Palestinian Journalist .
(photo credit: .)
Palestinian journalists in the West Bank and the Gaza Strip have expressed outrage over the Palestinian Authority’s interference in the Palestinian Journalists Syndicate election held a few days ago.
Many journalists accused the PA leadership of stealing the vote to ensure that Fatah members and security officers took control of the union.
The journalists said they would not cooperate with the newly-elected syndicate and urged the PA to cancel the vote and hold new a new vote.
Hani al-Masri, a prominent journalist from Ramallah, said there had been “no real supervision” during the voting for the syndicate’s general assembly.
About 300 “journalists” who participated in the election had nothing to do with journalism, he said. “Some of them were members of the Palestinian security forces, while most of the journalists who were registered as members of the syndicate’s generals assembly were actually employees of the Palestinian Authority or political activists,” he added.
Masri also complained that many of the “journalists” who ran in the election or were allowed to cast ballots had abandoned the profession a long time ago and were involved in other work.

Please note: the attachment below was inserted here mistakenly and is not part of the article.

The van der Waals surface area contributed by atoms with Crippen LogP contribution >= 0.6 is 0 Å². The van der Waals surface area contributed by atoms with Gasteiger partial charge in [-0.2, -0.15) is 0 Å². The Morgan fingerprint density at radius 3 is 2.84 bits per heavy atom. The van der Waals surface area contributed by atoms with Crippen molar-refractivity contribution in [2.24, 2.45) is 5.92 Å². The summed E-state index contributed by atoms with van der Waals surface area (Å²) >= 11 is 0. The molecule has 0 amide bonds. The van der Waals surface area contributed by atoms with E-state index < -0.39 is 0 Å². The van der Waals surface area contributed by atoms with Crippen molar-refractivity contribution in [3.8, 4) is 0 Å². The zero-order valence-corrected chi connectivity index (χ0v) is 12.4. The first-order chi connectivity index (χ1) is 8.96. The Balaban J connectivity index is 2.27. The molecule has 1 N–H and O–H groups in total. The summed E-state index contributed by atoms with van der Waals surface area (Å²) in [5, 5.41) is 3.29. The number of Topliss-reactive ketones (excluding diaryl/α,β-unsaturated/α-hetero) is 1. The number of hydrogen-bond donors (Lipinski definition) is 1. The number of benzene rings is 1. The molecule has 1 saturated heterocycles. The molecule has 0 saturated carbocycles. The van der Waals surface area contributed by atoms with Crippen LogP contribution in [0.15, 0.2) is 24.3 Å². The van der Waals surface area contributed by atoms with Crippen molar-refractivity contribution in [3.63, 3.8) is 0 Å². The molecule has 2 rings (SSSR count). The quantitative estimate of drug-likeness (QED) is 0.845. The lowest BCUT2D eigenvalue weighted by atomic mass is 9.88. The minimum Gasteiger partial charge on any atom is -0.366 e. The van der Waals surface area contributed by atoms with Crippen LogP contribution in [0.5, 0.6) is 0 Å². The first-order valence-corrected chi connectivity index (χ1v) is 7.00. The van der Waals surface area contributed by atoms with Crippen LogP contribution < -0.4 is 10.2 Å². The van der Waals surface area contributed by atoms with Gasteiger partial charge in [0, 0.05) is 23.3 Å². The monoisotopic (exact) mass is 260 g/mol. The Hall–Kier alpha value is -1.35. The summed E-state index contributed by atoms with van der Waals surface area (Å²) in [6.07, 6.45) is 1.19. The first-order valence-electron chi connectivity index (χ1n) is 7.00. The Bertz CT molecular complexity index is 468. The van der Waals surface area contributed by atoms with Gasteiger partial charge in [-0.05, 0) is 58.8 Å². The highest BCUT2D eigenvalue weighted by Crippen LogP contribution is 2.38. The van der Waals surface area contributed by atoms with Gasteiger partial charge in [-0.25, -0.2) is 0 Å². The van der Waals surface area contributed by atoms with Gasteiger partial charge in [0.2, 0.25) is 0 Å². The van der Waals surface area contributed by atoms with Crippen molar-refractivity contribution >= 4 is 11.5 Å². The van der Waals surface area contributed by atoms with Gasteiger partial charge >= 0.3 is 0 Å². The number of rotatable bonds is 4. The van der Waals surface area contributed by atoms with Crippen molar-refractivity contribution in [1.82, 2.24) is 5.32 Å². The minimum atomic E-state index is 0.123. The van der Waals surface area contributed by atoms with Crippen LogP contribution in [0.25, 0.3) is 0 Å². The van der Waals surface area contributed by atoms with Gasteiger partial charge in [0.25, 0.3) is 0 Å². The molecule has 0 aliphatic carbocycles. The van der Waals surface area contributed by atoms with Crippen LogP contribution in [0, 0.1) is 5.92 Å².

He noted that hundreds of Palestinian journalists from Gaza were excluded from the election. “We can’t talk about democratic or legitimate elections while hundreds of journalists from the Gaza Strip were deprived of their right to run or vote,” he said.
Masri and many other journalists said the results of the vote for the syndicate show that it has now become a “branch of Fatah.”
Several groups representing Palestinian journalists in the Gaza Strip launched a scathing attack on Fatah and the PA leadership on Tuesday, accusing them of “hijacking the vote.”
They described the results of the election, which took place on Saturday, as “illegitimate and non-binding.” They said that they would not work with the newly elected syndicate because its members were chosen solely based on political considerations.
The journalists also urged the Arab countries and the International Journalists Union to boycott the newly elected heads of the Palestinian syndicate.
Imad Ifranji, a veteran journalist from the Gaza Strip who also questioned the fairness of the vote, warned that what happened with the journalists could serve as an indication of what would happen if presidential, parliamentary and municipal elections are held in the Palestinian territories.
Khalil Shaheen, another senior journalist from the Gaza Strip, said the
new syndicate does not represent Palestinian journalists because it was
chosen by politicians and security commanders beforehand.
“This is a political hijacking of the journalists syndicate,” he
charged. “This is an illegitimate body that does not represent the
Shaheen added that the results of the vote showed that “the main
purpose of the election was not to reform or reconstruct the syndicate,
but to turn it into a political body that reports to the political
leadership [in Ramallah].”
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